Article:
Many years ago I had a nasty compulsive habit. I smoked. How I got started isn’t entirely clear, but it’s probably as mundane as thinking it made me look cool. But when I got older and entered the work force, it became something different. It gave me an opportunity to step out of context at different points throughout the day. Whatever I was doing, my addiction would give me an excuse to step out and give me time to think.

I wasn’t engaged in profound thought or solving the world’s problems. Nothing like that. But it did give me some time to chew on problems without the expectation that I would immediately act on them. It was just time pause and toy with a notion.

As the years went on I couldn’t get around the fact that I was forking over a lot of money on a thing that was slowly killing me. After several abortive attempts I managed to successfully quit the habit. And for a while nothing took its place. But the other day it dawned on me, I have found it.

I’ve replaced smoking with walking.

Not just walking but tracking my steps throughout the day. That is my new addiction. My replacement compulsive behavior. Like the craving for nicotine, the need to get in 10,000 steps each day tugs at my pant leg at all hours, until I hit it.

“Psst… Have you got enough steps yet?” It asks.

And like my past cigarette breaks, my walks give me a chance to think. An opportunity to look at things from a different angle. Rumination time. I sometimes think that my walks would be a great time to catch up on my podcasts or listen to music, but I only ever find it distracting.

Working as a software developer, I spend the better part of the day behind a computer. If I want to log 10k on a work day I have to start walking first thing. I need to walk before my kids get up. Getting them out the door in the morning is a full contact sport that requires my wife and I to both be in the game. My alarm goes off between 5:45 and 6:00 AM during the week, I put on my shoes, grab the dog and leash, and head out the door.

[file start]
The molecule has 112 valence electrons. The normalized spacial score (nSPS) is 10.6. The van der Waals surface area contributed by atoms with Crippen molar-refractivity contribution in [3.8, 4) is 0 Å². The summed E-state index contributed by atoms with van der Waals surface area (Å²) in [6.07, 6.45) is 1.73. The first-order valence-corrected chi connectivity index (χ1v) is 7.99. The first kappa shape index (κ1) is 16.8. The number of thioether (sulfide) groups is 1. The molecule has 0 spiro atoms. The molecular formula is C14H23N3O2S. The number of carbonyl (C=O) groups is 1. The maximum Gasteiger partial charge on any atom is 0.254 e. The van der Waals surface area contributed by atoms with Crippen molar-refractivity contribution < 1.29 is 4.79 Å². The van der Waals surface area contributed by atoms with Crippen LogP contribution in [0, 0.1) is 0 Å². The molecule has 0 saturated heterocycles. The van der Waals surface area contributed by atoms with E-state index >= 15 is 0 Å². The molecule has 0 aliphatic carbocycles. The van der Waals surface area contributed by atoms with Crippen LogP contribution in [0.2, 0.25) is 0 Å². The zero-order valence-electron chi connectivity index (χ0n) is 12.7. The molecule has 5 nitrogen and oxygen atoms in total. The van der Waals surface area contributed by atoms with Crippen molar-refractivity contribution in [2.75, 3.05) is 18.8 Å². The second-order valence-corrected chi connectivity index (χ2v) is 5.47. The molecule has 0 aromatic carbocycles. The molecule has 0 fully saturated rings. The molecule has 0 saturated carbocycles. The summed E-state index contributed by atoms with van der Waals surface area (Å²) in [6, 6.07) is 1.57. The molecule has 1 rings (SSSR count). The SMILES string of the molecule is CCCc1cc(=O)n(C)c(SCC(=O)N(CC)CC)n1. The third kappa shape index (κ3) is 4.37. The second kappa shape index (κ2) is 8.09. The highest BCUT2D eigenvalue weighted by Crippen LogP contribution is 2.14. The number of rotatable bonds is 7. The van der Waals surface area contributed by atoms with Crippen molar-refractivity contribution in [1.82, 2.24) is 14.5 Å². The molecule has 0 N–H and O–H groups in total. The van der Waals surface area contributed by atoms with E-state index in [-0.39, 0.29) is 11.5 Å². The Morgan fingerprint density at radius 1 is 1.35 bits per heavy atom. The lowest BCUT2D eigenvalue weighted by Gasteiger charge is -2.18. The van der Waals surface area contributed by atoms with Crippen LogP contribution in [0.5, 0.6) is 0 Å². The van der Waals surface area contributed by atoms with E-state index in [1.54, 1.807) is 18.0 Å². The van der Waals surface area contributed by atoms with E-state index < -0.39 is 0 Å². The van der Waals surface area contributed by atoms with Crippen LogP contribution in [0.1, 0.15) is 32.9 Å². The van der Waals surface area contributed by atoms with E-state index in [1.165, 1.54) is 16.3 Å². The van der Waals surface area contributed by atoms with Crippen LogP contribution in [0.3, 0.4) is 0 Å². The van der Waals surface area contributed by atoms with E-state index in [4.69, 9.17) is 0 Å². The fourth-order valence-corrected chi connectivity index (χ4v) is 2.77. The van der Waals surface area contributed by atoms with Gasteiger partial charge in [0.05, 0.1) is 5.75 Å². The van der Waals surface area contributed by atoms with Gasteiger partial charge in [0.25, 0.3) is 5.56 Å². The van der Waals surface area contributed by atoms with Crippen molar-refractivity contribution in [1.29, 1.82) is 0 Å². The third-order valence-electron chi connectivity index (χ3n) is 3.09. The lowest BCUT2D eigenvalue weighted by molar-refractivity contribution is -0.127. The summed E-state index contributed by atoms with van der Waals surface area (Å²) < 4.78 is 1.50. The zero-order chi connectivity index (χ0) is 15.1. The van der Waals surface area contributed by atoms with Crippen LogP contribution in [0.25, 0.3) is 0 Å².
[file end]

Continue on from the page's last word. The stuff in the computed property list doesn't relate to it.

This has turned out to also be a surprisingly effective way to motivate myself out of bed in the morning. The snooze button has been an addiction all its own. My morning walks are something I look forward to; a great motivation to get out of bed. Not hitting snooze each morning feels like an achievement all on its own.

At work, I will take fifteen minutes to walk the halls a couple times a day. When others might go outside to smoke, I’m logging steps. I don’t feel guilty about it. I generally spend that time thinking about whatever problem it was I was trying to solve before I stepped out. Ultimately, my employer benefits from my walks too. By keeping myself healthy, I am keeping my health care costs down. And though I may not be at my desk writing code, it’s very likely that I am thinking about the code I will be writing once I get back.